Author Archives: Captain Awesome

About Captain Awesome

Captain Awesome was recently promoted from the rank of Lieutenant due to excellence in the field of Awesome. She likes stories about spies, thieves, and people with magical powers. If they also break out into song and/or dance, it's even better.

Fug or Fab: The Royal We

Look familiar?

It’s a classic story: regular girl and aristocratic boy meet, fall in love, have relationship issues due to the fact that the boy is second in line to the English throne, and then eventually get engaged. Who hasn’t heard that plot a million times? Actually, substitute a Duke or whatever, and I believe that is the plot for approximately 83% of regency-era historical romances. Anyway, authors Heather Cocks and Jessica Morgan’s (aka The Fug Girls) first adult novel, The Royal We,  is heavily based on the Prince William/Kate Middleton romance. And they’re not subtle about it either. It’s been in all the promo copy and just look at that cover (which I love, by the way). In fact, I’m not even sure how much of a plot summary is necessary, but here we go.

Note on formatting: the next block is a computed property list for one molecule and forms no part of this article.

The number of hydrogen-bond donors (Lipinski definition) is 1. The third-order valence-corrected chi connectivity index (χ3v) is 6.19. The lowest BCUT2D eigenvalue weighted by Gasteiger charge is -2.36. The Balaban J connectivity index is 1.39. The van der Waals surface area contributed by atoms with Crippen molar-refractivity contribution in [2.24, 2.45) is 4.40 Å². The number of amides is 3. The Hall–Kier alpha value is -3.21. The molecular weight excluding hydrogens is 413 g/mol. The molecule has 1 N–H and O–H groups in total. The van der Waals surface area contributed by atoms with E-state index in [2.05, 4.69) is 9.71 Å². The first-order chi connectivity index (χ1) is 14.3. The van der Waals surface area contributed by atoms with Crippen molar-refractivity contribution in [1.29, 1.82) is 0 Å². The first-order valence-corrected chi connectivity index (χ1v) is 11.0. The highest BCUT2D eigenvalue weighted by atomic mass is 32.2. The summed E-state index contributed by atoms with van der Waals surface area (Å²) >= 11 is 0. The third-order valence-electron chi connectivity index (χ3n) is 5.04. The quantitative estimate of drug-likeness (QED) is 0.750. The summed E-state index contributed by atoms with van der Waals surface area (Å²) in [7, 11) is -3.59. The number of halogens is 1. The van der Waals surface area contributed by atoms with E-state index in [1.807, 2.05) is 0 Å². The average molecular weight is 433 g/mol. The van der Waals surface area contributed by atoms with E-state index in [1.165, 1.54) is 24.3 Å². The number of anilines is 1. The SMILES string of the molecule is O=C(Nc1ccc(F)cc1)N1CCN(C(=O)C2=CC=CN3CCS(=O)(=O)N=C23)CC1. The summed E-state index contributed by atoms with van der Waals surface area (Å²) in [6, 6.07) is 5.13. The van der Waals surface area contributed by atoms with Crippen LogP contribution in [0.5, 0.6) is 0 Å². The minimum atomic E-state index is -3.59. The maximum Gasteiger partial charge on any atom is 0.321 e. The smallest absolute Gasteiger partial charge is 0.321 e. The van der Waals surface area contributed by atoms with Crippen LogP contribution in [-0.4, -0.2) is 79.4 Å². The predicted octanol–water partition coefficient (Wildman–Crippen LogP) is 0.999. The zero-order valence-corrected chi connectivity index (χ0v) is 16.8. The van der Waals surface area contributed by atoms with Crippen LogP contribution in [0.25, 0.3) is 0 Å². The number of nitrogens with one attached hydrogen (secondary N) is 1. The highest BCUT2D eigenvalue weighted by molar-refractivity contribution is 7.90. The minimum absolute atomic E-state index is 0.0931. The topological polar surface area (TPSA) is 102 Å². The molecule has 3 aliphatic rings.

American Rebecca Porter (aka Bex) arrives for her year abroad at Oxford and is surprised to find that Prince Nicholas, the aforementioned heir to the English throne, living down the hall from her dorm room. Though Nick is initially reserved and Bex is uninterested in the royal drama, they eventually bond over their insomnia fueled love of junk food and bad, supernatural teen soaps. And yes, they fall in love. Once out in the real world though, the pressure of royal expectations, invasive paparazzi, and the snooty British class system cause tension in their relationship and they eventually break up. Tragedy and twu luv eventually bring the two lovebirds back together, but a big secret threatens Bex and Nick’s happiness on the eve of the wedding of the century. Dun, dun ,DUN! Continue reading